I posted a comment along these lines on the Times 'Law Central' blog, where I got the Scott Styles quote above, but evidently the moderation process takes a little while as it hasn't appeared yet. I expect they're busy, possibly on the phone to Scott Styles.

Some of the commentators have called this proposal undemocratic. I can't see it myself. Under the existing system, a Prime Minister (who, let's recall, is not voted by the people into that position) can request the Queen to dissolve Parliament without reference to anyone else. This has long been seen as a powerful political advantage, though few in recent years have used it. Gordon Brown could - and should - have gone to the country within a year of taking over from Tony Blair. He would very likely have been returned to power. John Major also bottled it.

The Prime Minister is proposing to relinquish this personal power in favour of Parliament. How is that undemocratic? The Scots have adopted a similar system - they have a fixed term of four years, but require two-thirds of MSPs to vote for dissolution. I don't recall cries of 'undemocratic' when that came in.

I gather the idea was put together by David Howarth, who stepped down as the LibDem MP for Cambridge at the election. I heard him speak last year and he struck me as very impressive - a very experienced politician and academic. The 55% bar on dissolution effectively protects the LibDems in the coalition from the Tories deciding - as it might be on good opinion polls - from junking the agreement and going to the country in a few months' time. Doubtless the Tories will have worked this out and accepted it as one of the compromises necessary to put the coalition together. Whether or not you put it down to political expediency, it seems to me to be a step forward for democracy rather than a threat.

Talking of Scotland, it was an astute move for Cameron to head north today. Even the famously grumpy Alex Salmond admitted as such. Well, not in those exact words, but he wasn't as rude as usual about the Tories. Maybe that's progress.

Coalition wife-swap hotly denied

Rumours sweeping Westminster that the ConDem coalition leaders have swapped wives to seal the deal were this afternoon being denied by a Number 10 spokesman.

"These rumours are totally without basis and are, frankly, very wide of the mark. Nothing should be read into the fact that the wives of the Prime Minister and the Deputy Prime Minister are now living with each other's husband. It's a perfectly normal hostage arrangement."

Wednesday, 12 May 2010

Goose Removals late again

From today's BBC website:

Fortunately, given how cold it was last night, our phone-taps suggest that the client called Sarah managed to cadge a lift up to Scotland in a Jaguar and private plane provided by a mystery benefactor.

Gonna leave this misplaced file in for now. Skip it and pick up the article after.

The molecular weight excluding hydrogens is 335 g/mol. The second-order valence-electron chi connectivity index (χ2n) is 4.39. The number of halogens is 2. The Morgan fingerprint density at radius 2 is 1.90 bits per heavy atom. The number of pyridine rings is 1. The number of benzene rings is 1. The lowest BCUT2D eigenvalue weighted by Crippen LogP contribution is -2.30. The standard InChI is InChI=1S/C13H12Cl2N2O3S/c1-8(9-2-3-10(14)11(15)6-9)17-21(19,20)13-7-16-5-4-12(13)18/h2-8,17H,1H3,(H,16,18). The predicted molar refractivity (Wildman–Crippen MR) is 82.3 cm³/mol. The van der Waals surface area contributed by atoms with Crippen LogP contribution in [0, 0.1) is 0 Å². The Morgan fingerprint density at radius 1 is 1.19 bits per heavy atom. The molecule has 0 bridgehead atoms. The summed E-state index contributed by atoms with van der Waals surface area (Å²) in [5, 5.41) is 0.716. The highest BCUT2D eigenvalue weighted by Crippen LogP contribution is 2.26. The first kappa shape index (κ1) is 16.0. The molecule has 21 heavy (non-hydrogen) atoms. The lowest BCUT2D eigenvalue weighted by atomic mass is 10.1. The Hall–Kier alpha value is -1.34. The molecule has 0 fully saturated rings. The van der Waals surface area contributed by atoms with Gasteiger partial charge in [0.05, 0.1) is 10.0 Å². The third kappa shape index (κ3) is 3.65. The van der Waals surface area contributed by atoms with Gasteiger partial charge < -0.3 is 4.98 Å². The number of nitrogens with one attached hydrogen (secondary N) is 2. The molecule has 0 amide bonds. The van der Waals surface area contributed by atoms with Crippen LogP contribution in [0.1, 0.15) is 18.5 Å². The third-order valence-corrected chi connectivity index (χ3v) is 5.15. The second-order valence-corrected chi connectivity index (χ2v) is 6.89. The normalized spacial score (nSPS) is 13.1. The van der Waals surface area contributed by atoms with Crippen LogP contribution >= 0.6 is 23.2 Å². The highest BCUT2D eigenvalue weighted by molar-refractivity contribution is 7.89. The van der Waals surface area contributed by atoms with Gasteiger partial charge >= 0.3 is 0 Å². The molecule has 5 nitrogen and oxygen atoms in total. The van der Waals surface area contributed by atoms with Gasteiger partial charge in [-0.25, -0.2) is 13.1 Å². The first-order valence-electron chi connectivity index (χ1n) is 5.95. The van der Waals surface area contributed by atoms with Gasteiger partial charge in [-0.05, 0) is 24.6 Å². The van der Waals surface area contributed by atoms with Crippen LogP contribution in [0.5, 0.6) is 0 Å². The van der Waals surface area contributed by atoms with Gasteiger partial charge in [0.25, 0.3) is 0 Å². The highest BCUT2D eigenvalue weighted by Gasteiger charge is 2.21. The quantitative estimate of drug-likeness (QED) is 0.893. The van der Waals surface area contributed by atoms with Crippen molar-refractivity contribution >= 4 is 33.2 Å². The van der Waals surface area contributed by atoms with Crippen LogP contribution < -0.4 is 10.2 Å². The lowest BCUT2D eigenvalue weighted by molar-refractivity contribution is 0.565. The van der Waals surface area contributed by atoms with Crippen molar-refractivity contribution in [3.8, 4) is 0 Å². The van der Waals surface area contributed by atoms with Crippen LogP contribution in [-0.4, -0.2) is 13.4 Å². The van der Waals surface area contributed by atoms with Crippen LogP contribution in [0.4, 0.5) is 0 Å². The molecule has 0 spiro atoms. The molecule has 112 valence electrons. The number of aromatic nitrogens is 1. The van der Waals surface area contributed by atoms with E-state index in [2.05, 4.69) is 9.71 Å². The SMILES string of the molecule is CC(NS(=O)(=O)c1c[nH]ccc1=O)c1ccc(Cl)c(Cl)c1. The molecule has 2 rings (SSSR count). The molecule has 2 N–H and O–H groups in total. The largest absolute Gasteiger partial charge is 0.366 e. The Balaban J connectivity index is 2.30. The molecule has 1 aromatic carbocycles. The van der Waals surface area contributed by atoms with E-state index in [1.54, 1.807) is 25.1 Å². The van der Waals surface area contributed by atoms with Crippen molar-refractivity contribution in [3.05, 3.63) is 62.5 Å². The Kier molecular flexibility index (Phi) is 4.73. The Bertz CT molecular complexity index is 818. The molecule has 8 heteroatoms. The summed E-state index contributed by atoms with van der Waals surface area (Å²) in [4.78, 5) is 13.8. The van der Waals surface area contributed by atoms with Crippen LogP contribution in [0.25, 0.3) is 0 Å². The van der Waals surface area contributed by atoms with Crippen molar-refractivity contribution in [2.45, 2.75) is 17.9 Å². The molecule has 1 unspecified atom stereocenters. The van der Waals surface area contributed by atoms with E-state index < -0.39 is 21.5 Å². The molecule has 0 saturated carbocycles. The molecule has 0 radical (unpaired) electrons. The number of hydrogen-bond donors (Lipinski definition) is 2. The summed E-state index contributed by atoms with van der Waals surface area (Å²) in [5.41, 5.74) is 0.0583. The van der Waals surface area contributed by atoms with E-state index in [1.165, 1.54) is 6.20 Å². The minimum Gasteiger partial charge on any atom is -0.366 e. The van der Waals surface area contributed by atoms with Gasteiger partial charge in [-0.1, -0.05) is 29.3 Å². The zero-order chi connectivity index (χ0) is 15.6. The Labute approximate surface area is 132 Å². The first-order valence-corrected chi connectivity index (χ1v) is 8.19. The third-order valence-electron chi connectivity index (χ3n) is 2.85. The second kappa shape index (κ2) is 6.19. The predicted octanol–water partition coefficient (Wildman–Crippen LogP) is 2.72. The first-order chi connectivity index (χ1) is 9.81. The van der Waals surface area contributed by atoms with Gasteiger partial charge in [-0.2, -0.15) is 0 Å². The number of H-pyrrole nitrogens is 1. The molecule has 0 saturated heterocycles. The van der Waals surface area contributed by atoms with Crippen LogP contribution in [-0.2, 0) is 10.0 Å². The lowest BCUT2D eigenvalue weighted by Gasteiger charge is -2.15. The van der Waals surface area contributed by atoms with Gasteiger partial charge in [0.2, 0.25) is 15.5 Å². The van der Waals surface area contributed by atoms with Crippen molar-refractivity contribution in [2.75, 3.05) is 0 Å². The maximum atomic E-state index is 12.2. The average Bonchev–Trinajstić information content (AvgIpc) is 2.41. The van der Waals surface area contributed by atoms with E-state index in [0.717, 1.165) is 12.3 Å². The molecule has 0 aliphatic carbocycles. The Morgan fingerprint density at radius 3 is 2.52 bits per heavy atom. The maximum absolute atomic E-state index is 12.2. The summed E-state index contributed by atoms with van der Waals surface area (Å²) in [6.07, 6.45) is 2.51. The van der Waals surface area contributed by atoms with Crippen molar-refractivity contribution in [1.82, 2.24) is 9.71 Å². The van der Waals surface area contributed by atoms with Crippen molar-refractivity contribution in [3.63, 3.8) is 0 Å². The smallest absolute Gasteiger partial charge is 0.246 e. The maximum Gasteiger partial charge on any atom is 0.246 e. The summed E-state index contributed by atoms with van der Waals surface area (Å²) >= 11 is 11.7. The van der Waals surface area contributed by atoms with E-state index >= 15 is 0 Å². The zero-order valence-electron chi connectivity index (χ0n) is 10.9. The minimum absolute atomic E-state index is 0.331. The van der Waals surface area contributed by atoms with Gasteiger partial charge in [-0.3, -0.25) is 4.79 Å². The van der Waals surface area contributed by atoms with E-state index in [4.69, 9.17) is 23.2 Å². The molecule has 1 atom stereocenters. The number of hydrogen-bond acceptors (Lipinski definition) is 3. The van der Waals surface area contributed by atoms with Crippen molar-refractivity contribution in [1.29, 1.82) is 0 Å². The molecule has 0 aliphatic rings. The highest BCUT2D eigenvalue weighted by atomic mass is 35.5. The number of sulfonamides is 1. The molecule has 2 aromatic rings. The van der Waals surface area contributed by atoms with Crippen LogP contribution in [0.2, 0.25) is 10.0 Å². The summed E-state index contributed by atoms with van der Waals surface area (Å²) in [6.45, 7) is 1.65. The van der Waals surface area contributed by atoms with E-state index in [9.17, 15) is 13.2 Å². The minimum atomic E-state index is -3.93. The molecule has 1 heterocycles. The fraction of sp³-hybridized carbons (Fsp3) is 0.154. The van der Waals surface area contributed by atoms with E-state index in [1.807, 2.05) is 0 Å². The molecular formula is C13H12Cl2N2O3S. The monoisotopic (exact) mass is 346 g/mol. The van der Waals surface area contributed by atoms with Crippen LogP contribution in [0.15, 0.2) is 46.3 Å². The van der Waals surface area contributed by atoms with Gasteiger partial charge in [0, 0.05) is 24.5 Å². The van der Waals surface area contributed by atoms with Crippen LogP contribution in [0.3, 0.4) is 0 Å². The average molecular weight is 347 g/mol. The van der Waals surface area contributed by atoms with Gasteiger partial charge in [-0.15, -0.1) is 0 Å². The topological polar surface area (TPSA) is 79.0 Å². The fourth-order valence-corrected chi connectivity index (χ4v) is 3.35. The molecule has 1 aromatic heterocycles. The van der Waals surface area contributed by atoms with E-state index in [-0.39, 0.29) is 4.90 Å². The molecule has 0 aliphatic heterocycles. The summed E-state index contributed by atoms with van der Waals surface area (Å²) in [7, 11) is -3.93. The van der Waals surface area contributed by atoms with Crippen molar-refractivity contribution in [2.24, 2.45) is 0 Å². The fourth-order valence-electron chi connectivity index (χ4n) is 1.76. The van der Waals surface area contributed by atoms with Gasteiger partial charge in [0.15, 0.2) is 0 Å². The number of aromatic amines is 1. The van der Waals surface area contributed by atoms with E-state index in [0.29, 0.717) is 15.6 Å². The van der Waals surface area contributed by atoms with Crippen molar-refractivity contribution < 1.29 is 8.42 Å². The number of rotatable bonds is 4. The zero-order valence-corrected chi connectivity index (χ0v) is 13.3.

The mystery benefactor, who asked to remain anonymous and answered only to 'The UK taxpayer', said: "It was the least we could do."

Arguably so.

OK, this we like

Click to enlarge

This is very welcome. I won't take down the 'No2ID' flash just yet (call me cynical if you will), but it's promising.

I don't tend to bang on too much about civil liberties or the law and its administration, but it is something I'm deeply interested in. Although I have many reservations about the likely longevity of the ConDem (sorry) project, I do like their statement of intent on civil liberties:

The parties agree to implement a full programme of measures to reverse the substantial erosion of civil liberties under the Labour Government and roll back state intrusion.

This will include:

* A Freedom or Great Repeal Bill.

* The scrapping of ID card scheme, the National Identity register, the next generation of biometric passports and the Contact Point Database.

* Outlawing the finger-printing of children at school without parental permission.

* The extension of the scope of the Freedom of Information Act to provide greater transparency.

* Adopting the protections of the Scottish model for the DNA database.

* The protection of historic freedoms through the defence of trial by jury.

* The restoration of rights to non-violent protest.

* The review of libel laws to protect freedom of speech.

* Safeguards against the misuse of anti-terrorism legislation.

* Further regulation of CCTV.

* Ending of storage of internet and email records without good reason.

* A new mechanism to prevent the proliferation of unnecessary new criminal offences.

As ever, the devil will be in the detail, and phrases like "without good reason" and "unnecessary new criminal offences" leave plenty of wriggle room while saying little of substance. But, as I say, promising as a statement of intent if we take it at face value.

How things will go with Ken Clarke as the new Justice Minister and Lord Chancellor remains to be seen. In an age when politicians appointed to Departments have seldom had the slightest acquaintance with what they're supposedly in charge of, we note that he is a lawyer (Queen's Counsel since 1980) and, as a former Home Secretary before Justice was spun off, has already done a lot of groundwork. (As an aside, and ignoring for the moment his other activities and policies, he gets marks from me for the cigar habit and liking real ale and jazz. Sorry. I'm a bit of a sleazebag myself in those areas.)

All of which is fairly promising. But the budgets in the justice system have been repeatedly cut for some years already; legal aid, for example, has been cut back cruelly and more and more defendants are standing unrepresented in court, or are represented by lawyers who simply cannot afford to do all that they should do, and would wish to do, for their client.

We all know that cuts in public services have to be made, and I've been chuntering on about it for long enough myself. I just hope that our legal system can be preserved from the worst of the storm, for so much depends on it.